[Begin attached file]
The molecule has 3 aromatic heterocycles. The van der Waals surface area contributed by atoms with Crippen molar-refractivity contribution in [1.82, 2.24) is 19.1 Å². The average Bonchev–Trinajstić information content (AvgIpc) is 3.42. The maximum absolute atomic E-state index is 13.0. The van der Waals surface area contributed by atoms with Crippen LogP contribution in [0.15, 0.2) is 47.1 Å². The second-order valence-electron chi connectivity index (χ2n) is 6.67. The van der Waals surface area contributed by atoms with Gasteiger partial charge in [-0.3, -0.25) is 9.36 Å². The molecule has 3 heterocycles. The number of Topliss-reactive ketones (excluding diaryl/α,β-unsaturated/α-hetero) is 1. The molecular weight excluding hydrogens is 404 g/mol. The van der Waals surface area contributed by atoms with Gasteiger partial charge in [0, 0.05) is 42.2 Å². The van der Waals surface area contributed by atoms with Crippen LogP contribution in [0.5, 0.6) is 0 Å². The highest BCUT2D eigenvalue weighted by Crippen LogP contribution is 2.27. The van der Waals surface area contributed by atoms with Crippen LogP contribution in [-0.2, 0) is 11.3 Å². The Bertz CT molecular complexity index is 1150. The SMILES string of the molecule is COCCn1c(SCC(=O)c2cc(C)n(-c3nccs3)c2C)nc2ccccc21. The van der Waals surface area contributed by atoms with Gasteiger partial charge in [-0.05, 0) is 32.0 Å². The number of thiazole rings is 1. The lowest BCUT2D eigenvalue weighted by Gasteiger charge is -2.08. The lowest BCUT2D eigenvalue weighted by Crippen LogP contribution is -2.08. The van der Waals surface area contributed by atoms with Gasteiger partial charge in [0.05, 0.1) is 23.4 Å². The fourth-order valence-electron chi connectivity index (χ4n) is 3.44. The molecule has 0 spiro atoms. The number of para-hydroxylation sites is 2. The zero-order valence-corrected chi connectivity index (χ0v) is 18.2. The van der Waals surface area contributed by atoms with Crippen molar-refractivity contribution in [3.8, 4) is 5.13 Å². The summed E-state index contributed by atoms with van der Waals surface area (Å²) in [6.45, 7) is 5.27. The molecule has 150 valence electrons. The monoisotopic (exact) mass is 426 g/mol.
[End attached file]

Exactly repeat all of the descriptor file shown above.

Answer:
The molecule has 3 aromatic heterocycles. The van der Waals surface area contributed by atoms with Crippen molar-refractivity contribution in [1.82, 2.24) is 19.1 Å². The average Bonchev–Trinajstić information content (AvgIpc) is 3.42. The maximum absolute atomic E-state index is 13.0. The van der Waals surface area contributed by atoms with Crippen LogP contribution in [0.15, 0.2) is 47.1 Å². The second-order valence-electron chi connectivity index (χ2n) is 6.67. The van der Waals surface area contributed by atoms with Gasteiger partial charge in [-0.3, -0.25) is 9.36 Å². The molecule has 3 heterocycles. The number of Topliss-reactive ketones (excluding diaryl/α,β-unsaturated/α-hetero) is 1. The molecular weight excluding hydrogens is 404 g/mol. The van der Waals surface area contributed by atoms with Gasteiger partial charge in [0, 0.05) is 42.2 Å². The van der Waals surface area contributed by atoms with Crippen LogP contribution in [0.5, 0.6) is 0 Å². The highest BCUT2D eigenvalue weighted by Crippen LogP contribution is 2.27. The van der Waals surface area contributed by atoms with Crippen LogP contribution in [-0.2, 0) is 11.3 Å². The Bertz CT molecular complexity index is 1150. The SMILES string of the molecule is COCCn1c(SCC(=O)c2cc(C)n(-c3nccs3)c2C)nc2ccccc21. The van der Waals surface area contributed by atoms with Gasteiger partial charge in [-0.05, 0) is 32.0 Å². The number of thiazole rings is 1. The lowest BCUT2D eigenvalue weighted by Gasteiger charge is -2.08. The lowest BCUT2D eigenvalue weighted by Crippen LogP contribution is -2.08. The van der Waals surface area contributed by atoms with Gasteiger partial charge in [0.05, 0.1) is 23.4 Å². The fourth-order valence-electron chi connectivity index (χ4n) is 3.44. The molecule has 0 spiro atoms. The number of para-hydroxylation sites is 2. The zero-order valence-corrected chi connectivity index (χ0v) is 18.2. The van der Waals surface area contributed by atoms with Crippen molar-refractivity contribution in [3.8, 4) is 5.13 Å². The summed E-state index contributed by atoms with van der Waals surface area (Å²) in [6.45, 7) is 5.27. The molecule has 150 valence electrons. The monoisotopic (exact) mass is 426 g/mol.